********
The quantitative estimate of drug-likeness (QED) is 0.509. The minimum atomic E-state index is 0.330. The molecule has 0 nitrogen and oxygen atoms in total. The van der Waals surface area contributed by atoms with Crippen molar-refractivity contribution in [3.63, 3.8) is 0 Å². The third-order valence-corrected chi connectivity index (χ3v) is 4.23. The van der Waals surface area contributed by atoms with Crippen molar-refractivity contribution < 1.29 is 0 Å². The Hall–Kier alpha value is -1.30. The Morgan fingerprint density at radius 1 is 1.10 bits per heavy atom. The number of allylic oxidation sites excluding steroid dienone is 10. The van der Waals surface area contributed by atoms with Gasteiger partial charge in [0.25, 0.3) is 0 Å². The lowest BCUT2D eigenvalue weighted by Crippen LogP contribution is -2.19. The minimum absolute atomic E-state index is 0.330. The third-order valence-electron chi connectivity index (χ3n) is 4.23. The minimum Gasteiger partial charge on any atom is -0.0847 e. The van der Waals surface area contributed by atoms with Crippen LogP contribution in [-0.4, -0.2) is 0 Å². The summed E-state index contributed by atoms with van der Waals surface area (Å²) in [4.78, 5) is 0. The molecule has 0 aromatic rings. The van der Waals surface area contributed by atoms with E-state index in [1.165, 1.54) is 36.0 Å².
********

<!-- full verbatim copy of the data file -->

The quantitative estimate of drug-likeness (QED) is 0.509. The minimum atomic E-state index is 0.330. The molecule has 0 nitrogen and oxygen atoms in total. The van der Waals surface area contributed by atoms with Crippen molar-refractivity contribution in [3.63, 3.8) is 0 Å². The third-order valence-corrected chi connectivity index (χ3v) is 4.23. The van der Waals surface area contributed by atoms with Crippen molar-refractivity contribution < 1.29 is 0 Å². The Hall–Kier alpha value is -1.30. The Morgan fingerprint density at radius 1 is 1.10 bits per heavy atom. The number of allylic oxidation sites excluding steroid dienone is 10. The van der Waals surface area contributed by atoms with Gasteiger partial charge in [0.25, 0.3) is 0 Å². The lowest BCUT2D eigenvalue weighted by Crippen LogP contribution is -2.19. The minimum absolute atomic E-state index is 0.330. The third-order valence-electron chi connectivity index (χ3n) is 4.23. The minimum Gasteiger partial charge on any atom is -0.0847 e. The van der Waals surface area contributed by atoms with Crippen LogP contribution in [-0.4, -0.2) is 0 Å². The summed E-state index contributed by atoms with van der Waals surface area (Å²) in [4.78, 5) is 0. The molecule has 0 aromatic rings. The van der Waals surface area contributed by atoms with E-state index in [1.165, 1.54) is 36.0 Å².